The ACCC recommended as part of its REPI report a targeted underwriting scheme for new investment in generation, which would not underwrite equity but would provide certainty for debt financing. The scheme was designed to facilitate new entrants into the wholesale market for projects that have commitments from customers.
“We believe our proposed underwriting scheme is the most effective way of reducing the impact of wholesale prices on consumers and opening the market to new players,” Mr Sims said.
“We also recommended that acquisition of electricity generators should not be allowed if this would result in the acquirer owning more than 20 per cent of capacity in any market.”
“The ACCC will continue to monitor prices and competition in the wholesale market and will call out any conduct, market failures and barriers to entry that result in higher prices,” Mr Sims said.
Network write-downs would provide savings for consumers
An ACCC recommendation for states that over-invested in publicly owned electricity networks to write down the value of these assets has not yet been acted upon.
The charges that network owners can pass on to retailers and consumers under regulatory rules are influenced by network asset values. The higher the network asset value, the higher the charges network owners can impose. If states agree to write down the value of their network assets, then the network charges that are passed on to consumers will be lower.
“Residential consumers in Queensland, NSW and Tasmania continue to pay an average of $100 more a year because our proposal to write down the value of these assets has not been taken up,” Mr Sims said.
“The ACCC accepts that this proposal would involve a potentially large one-off cost to governments, as significant microeconomic reform often does, but we urge them to consider the continuing benefit to consumers and the economy. Reducing the unnecessarily high cost of electricity would result in increased productivity and growth in the economy.”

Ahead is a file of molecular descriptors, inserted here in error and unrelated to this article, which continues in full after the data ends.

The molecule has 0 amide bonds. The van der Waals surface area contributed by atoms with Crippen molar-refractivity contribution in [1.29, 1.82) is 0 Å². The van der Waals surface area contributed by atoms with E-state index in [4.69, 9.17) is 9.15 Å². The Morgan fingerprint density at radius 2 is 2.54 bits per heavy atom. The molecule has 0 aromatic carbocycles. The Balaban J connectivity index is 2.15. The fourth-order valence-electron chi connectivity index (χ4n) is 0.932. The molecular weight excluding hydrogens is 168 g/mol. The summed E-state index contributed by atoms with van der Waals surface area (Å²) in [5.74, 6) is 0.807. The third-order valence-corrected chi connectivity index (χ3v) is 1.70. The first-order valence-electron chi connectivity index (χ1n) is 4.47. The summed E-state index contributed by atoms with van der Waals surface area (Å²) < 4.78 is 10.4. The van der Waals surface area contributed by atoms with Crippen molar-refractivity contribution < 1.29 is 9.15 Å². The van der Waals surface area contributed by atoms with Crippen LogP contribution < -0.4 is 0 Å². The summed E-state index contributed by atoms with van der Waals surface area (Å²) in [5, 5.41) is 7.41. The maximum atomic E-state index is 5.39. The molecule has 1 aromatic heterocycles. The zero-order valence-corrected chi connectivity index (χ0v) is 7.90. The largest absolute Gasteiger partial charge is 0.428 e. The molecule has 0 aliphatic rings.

Solar subsidies no longer needed
Another recommendation yet to be implemented is for the Commonwealth government to abolish the small-scale renewable energy scheme by 2021, which is expected to cost the average residential customer $36 a year by 2020-21.
“The subsidy for small-scale installations is no longer required given the dramatic fall in the cost of rooftop solar since the start of the scheme in 2011,” Mr Sims said.
“It’s become economic for many households to install solar panels, so there’s no reason why other users should subsidise this.”
On 20 August 2018, the then-treasurer, the Hon Scott Morrison MP, directed the ACCC to hold an inquiry into prices, profits and margins in relation to the supply of electricity in the National Electricity Market.
The Inquiry’s first report is to set out the ‘analytical framework for monitoring and provide information about expectations of market outcomes and market participant behaviour’.
The ACCC must report at least every six months until 2025. Future ACCC electricity monitoring reports will continue to examine Australia’s retail electricity market and the implementation of these reforms, monitor the level and spread of retail electricity prices, costs and profits, and examine advertising practices in the industry and consumer take-up of new offers.
The current inquiry follows the ACCC’s Retail Electricity Pricing Inquiry June 2018 report into the supply of retail electricity and the competitiveness of retail electricity prices in the National Electricity Market which contained 56 recommendations.